During early 1980 the band’s popularity dramatically decreased, as they began to drift from the original sound that once attracted their audiences. Their re-worked release of ‘Ghost Riders in the Sky’ sold gold and gave The Outlaws a reinstated spot at the top, sustaining their popularity during the, not as well-liked, release of their follow-up records.
By the beginning of the 1990’s Thomasson was the only original member from The Outlaws that remained, something that aided him in his decision to take an offered guitarist spot in VanZant’s Lynyrd Skynyrd.
Reform and Final Demise of The Outlaws’ Hughie Thomasson Era
Until 2005 and for over 9 years, Hughie Thomasson played for Lynyrd Skynyrd, leaving then to reform The Outlaws with David Dix, Henry Paul, Monte Yoho, Chris Anderson, Randy Threet (bass) and Dave Robbins (keyboards). The only two members who did not rejoin were late Billy Jones and Frank O’Keefe who had both passed-on in 1995 from suicide and overdose, respectively.
Upon reforming in 2005, The Outlaws began touring and performing almost anywhere that they could. The band played everywhere, from free shows in honor of the American troops in Ohio, to benefit concerts to sustain scholarship endowments for students at the Pasco-Hernando Community College in Florida. In 2007, the band was performing in the Charlie Daniels Volunteer Jam and touring extensively, playing with artists such as Dickey Betts and the Marshall Tucker band.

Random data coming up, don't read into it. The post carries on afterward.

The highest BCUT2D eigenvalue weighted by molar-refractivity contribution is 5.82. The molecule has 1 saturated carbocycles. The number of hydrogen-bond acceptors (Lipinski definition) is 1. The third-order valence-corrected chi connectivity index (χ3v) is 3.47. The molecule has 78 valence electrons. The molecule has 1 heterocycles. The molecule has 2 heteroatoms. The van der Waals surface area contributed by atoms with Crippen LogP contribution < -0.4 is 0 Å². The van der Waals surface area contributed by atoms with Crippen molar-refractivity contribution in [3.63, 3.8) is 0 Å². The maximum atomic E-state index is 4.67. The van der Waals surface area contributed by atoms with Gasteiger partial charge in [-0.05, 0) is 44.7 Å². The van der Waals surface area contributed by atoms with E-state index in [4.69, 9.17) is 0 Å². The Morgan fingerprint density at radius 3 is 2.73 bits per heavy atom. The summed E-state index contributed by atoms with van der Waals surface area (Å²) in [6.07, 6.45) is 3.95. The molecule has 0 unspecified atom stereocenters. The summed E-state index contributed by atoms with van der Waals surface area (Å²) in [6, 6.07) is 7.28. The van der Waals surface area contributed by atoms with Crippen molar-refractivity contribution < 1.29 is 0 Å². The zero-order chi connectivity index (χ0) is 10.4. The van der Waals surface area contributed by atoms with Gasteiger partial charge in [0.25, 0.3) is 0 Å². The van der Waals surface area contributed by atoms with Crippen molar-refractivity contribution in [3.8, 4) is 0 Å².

On September 9th of 2007, after having had dinner with his wife; Hughie Thomasson passed away from a heart attack while asleep in his sofa chair, at his home in Brookville, FL.
The band hurt profoundly from Thomasson’s death, but managed to move on and continue the legacy Hughie had worked so hard to establish. They group still hasn’t announced the release of the last album written and produced by Thomasson ‘Once and Outlaw’.
Lyrics & vocal by Andrew Clem
Guitars by Tony Jones